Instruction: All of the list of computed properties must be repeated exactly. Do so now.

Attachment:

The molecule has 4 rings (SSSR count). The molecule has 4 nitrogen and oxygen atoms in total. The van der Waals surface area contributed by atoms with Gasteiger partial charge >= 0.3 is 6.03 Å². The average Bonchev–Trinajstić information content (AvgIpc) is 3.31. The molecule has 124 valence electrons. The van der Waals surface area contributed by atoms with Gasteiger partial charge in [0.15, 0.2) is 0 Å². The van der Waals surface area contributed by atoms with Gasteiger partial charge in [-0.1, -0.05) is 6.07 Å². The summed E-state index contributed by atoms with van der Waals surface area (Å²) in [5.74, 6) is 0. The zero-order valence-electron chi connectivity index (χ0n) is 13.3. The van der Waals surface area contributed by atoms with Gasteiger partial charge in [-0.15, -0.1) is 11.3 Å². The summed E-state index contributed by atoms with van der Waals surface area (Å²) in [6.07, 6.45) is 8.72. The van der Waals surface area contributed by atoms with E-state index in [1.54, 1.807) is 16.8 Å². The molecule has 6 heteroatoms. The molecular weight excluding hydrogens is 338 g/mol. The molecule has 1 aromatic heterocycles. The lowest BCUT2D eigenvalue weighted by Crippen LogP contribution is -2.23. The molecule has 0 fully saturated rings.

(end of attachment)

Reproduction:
The molecule has 4 rings (SSSR count). The molecule has 4 nitrogen and oxygen atoms in total. The van der Waals surface area contributed by atoms with Gasteiger partial charge >= 0.3 is 6.03 Å². The average Bonchev–Trinajstić information content (AvgIpc) is 3.31. The molecule has 124 valence electrons. The van der Waals surface area contributed by atoms with Gasteiger partial charge in [0.15, 0.2) is 0 Å². The van der Waals surface area contributed by atoms with Gasteiger partial charge in [-0.1, -0.05) is 6.07 Å². The summed E-state index contributed by atoms with van der Waals surface area (Å²) in [5.74, 6) is 0. The zero-order valence-electron chi connectivity index (χ0n) is 13.3. The van der Waals surface area contributed by atoms with Gasteiger partial charge in [-0.15, -0.1) is 11.3 Å². The summed E-state index contributed by atoms with van der Waals surface area (Å²) in [6.07, 6.45) is 8.72. The van der Waals surface area contributed by atoms with E-state index in [1.54, 1.807) is 16.8 Å². The molecule has 6 heteroatoms. The molecular weight excluding hydrogens is 338 g/mol. The molecule has 1 aromatic heterocycles. The lowest BCUT2D eigenvalue weighted by Crippen LogP contribution is -2.23. The molecule has 0 fully saturated rings.